Python wrapper for NVidia Cg Toolkit
What is python-cg?
python-cg is a Python wrapper for NVidia Cg Toolkit runtime. I’ve started it because I like Python, I like NVidia CG and I want to to do some computer game/3d graphicsprototyping and research. Also I still find C++ counterproductive as far as my needs are concerned and I don’t want to waste my time doing boring stuff. Programming in Python is fun.
I know about some projects that were meant to bring CG to Python but as far as I know they’re history now.
Project is hostead at GitHub: https://github.com/jstasiak/python-cg.
What’s the state?
The project is in very early development stage. Overview of what’s supported right now:
- Cg contexts
- CgFX effects
- creating from file
- creating directly from source code
- accessing effects` techniques and their passes
- accessing effect parameters with their names, semantics and parameter-specific metadata (rows, columns etc.)
- setting sampler parameters and most of numerical parameters
What doesn’t work at the moment and there’s no plan to implement it:
- everything that’s left (well, until I decide I need some of it or someone else does that)
This project requires:
- NVidia Cg Toolkit ≥ 3.0
- Python interpreter (+ development files):
- 2.x ≥ 2.6, or
- 3.x ≥ 3.2
- C and C++ compiler
Python packages required to build and install python-cg:
- Cython ≥ 0.18
To build documentation/run tests you also need:
- Mock ≥ 1.0
- Nose ≥ 1.2
- Sphinx ~ 1.2 (development version)
Pregenerated documentation can be found at https://python-cg.readthedocs.org/en/latest/.
You can also build documentation all by yourself by calling:
sphinx-build -b html docs docs/build/html
Generated HTML files are placed in docs/build/html/ directory.
To build the project in place, run:
python setup.py build_ext --inplace
- This project works with OpenGL and OpenGL only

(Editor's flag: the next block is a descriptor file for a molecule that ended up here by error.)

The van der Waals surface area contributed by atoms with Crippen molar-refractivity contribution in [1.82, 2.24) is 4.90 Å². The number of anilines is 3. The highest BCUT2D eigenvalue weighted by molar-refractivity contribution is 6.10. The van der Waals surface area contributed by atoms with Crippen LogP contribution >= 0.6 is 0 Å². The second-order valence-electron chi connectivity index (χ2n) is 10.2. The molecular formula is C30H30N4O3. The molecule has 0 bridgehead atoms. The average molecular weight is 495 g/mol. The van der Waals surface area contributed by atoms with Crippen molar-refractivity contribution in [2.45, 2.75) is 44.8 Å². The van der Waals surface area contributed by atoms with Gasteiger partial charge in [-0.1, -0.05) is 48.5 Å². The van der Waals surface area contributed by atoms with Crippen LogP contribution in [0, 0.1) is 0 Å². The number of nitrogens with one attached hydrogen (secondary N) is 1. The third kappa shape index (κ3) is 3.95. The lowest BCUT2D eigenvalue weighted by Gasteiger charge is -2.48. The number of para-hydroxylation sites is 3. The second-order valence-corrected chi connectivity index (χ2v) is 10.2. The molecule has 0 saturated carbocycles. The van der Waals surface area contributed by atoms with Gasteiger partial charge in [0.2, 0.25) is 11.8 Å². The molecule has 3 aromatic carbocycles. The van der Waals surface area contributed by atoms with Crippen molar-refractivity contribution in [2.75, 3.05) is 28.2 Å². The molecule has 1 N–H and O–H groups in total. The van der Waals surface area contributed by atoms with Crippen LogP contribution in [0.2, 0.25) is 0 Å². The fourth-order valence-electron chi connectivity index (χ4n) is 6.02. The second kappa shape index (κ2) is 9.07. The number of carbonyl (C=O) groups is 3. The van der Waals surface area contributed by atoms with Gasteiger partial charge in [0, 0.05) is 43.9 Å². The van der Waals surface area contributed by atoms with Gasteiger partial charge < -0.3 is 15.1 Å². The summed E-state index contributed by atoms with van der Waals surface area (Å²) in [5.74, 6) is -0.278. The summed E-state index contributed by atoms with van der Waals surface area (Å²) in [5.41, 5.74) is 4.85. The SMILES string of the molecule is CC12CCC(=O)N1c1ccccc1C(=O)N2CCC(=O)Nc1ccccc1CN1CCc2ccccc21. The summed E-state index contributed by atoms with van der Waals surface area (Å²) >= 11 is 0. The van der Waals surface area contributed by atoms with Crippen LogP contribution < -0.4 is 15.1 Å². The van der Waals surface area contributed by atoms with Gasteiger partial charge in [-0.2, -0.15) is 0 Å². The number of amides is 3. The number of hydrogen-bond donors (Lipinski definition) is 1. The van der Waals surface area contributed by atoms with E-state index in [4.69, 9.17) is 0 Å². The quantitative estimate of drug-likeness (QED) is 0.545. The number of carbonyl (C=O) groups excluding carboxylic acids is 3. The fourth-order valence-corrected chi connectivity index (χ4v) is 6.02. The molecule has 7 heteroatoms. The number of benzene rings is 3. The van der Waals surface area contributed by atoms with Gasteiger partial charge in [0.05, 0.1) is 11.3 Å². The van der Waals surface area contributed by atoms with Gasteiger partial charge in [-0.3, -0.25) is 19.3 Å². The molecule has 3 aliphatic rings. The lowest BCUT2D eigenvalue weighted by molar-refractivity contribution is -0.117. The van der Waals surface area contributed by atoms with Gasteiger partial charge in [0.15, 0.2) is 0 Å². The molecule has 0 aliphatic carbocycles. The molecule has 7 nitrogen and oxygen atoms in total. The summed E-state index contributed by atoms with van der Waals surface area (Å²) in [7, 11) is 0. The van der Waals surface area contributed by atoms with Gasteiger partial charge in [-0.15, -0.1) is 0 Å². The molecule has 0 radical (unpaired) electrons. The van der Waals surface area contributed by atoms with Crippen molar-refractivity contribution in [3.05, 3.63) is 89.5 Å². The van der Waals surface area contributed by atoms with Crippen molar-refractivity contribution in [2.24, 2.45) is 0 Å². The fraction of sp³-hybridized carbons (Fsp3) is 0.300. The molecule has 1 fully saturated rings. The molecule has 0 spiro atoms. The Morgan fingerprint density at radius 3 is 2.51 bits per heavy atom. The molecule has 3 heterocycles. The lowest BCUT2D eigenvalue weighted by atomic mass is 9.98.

- It uses row-major matrices by default, just like numpy does
from cg import CG cg = CG() context = cg.create_context()
We want to use an effect to render some stuff so we’re gonna create Effect from file:
effect = context.create_effect_from_file('effect.cgfx')
This assumes that you have a file named effect.cgfx and that it contains a valid CG effect.
We now have access to Effect’s techniques and parameters:
for technique in effect.techniques: # ... for parameter in effect.parameters: # ...
For the sake of simplicity let’s say we have a parameterless effect with only one Technique:
technique = effect.techniques
gl.glClear(gl.GL_COLOR_BUFFER_BIT) for pass_ in technique.passes: pass_.begin() gl.glBegin(gl.GL_TRIANGLES) gl.glVertex3f(-0.5, -0.5, 0) gl.glVertex3f(0.5, -0.5, 0) gl.glVertex3f(0, 0.5, 0) gl.glEnd() pass_.end() # swap buffers
You can find complete, runnable example application in example directory. Please note that it requires (in addition to python-cg requirements):
Development version of SFML 2
Python packages listed in example/requirements.txt:
pip install -r example/requirements.txt
Then to run the example:
python setup.py build_ext --inplace PYTHONPATH=. python example/main.py
To run tests, execute:
© 2013, Jakub Stasiak
This project is licensed under MIT License, see LICENSE file for details.